A year ago, I returned to New York from an amazing trip to Spain. A year ago also marks when I was hospitalized shortly after coming home due to contracting a bacterial infection overseas. It was a pretty traumatic experience, and one that I didn’t tell most people out of a fear that they’d think I was just seeking attention. However, there were also some parts which looking back, make me smile.
I talk about the worst of it first.
I went to a doctor’s office after being sick for a little while. Since I was out of the country a few days prior, and the Ebola fear was still in the air, I was sitting in the waiting room wearing a bright purple rain jacket and, under a secretary’s orders, a huge surgical mask that was way too big for my head. Everyone in the waiting room was staring at me. All eyes were my way as I left too, holding a tub to vomit in, running for the car. A very memorable time.
My resting heart rate was way too fast and my fingers were purple from dehydration, and no one in the emergency room could really figure out what was wrong with me, so I was admitted into the pediatric center, being 16 at the time.
My experience? Well, I don’t remember much but what I can recall is about a thousand different people saying “So you were in Spain? How was it?” and a thousand more saying “I can’t seem to find a vein” while pocking me with needles.
It took an ultrasound, something that made me feel extremely uncomfortable and awkward, a CT scan, something that forced me to drink this nasty dye liquid, and a line of 3rd year residents staring intently at me like I was an orangutan at a zoo, to figure out what was wrong with me. A bacterial infection.
The diagnosis wasn’t very promising either, since it seemed like every hour a different resident trying their best to mimic bedside manner told me that infections like mine seen in other cases have shut down kidneys, and that if I have renal failure right now, I’ll probably die.
Being in the pediatric center, I also had this woman who would come in and try and cheer me up, or something. She’d constantly try to get me to go into the playroom, like she was a cashier coaxing me into signing up for the discount card. “We have a Wii” she said. “I feel like shit” my eyes would reply. The only way I could seem to make her go away was agreeing to a stack of crossword puzzles and word searches.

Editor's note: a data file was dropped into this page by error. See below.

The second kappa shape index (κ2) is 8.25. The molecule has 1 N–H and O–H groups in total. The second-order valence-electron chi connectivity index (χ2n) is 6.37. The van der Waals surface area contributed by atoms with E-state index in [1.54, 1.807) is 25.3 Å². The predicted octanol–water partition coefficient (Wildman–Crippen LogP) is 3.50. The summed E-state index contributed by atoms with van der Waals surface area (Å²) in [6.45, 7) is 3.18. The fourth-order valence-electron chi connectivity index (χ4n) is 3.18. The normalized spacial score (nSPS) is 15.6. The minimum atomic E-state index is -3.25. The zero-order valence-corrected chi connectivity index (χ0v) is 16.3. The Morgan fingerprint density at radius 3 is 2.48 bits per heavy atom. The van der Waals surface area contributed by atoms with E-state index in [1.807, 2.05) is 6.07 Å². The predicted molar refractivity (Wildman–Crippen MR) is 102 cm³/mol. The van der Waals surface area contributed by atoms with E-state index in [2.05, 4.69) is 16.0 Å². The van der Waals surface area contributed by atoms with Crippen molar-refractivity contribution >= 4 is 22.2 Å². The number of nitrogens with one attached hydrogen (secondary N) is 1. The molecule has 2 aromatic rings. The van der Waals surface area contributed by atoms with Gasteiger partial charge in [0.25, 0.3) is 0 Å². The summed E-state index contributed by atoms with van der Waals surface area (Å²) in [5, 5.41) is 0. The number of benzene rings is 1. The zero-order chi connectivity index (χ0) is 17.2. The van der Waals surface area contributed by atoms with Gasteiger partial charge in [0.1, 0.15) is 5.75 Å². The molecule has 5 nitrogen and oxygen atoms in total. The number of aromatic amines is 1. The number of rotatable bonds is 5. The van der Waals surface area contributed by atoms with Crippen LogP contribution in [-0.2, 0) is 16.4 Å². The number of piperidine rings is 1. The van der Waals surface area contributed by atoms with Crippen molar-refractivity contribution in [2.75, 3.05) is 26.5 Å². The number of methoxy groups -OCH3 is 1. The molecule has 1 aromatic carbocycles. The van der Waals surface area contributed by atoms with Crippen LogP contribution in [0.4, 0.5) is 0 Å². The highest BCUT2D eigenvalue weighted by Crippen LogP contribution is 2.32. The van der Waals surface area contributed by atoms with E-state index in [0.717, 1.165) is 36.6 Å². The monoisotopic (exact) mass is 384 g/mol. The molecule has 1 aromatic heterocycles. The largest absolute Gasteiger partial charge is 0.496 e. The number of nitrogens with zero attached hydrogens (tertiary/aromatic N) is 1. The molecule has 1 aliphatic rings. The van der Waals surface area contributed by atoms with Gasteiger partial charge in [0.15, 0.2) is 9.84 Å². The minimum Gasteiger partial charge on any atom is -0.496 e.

These word searches would make me smile, however; just for a different reason.
I was given a pencil, obviously, and when I got bored of finding the profane words in the jumbles for hours, I started doodling and writing on the backs of the papers. I did some of my personal comic strip ‘The problematic situation’, and some of trees. I wrote some jargon extensively. All I had was time.
But I also wrote a poem. It was during this interesting time in my life, and not just because I was being forced by every technician to re-account all my time in Spain, or have dozens of needles stuck in me, but it was interesting for, you know, personal reasons. So I wrote this poem. And that’s all I was going to share on this blog post, but it needed context, and the actual context is nothing more than my shy, awkwardness at the time this was written.
Here it is:
So, that’s my story of the time I was in a hospital, thought I was going to die, got slightly better, and wrote a poem. Things have definitely changed in a year, and looking back I feel sad and smiley at the same time. However, as great as 2015 was, I’m in a place where looking forward is in my best interests. Perhaps in a year this blog post will be nothing more than a sad, smiley piece of nostalgia as well.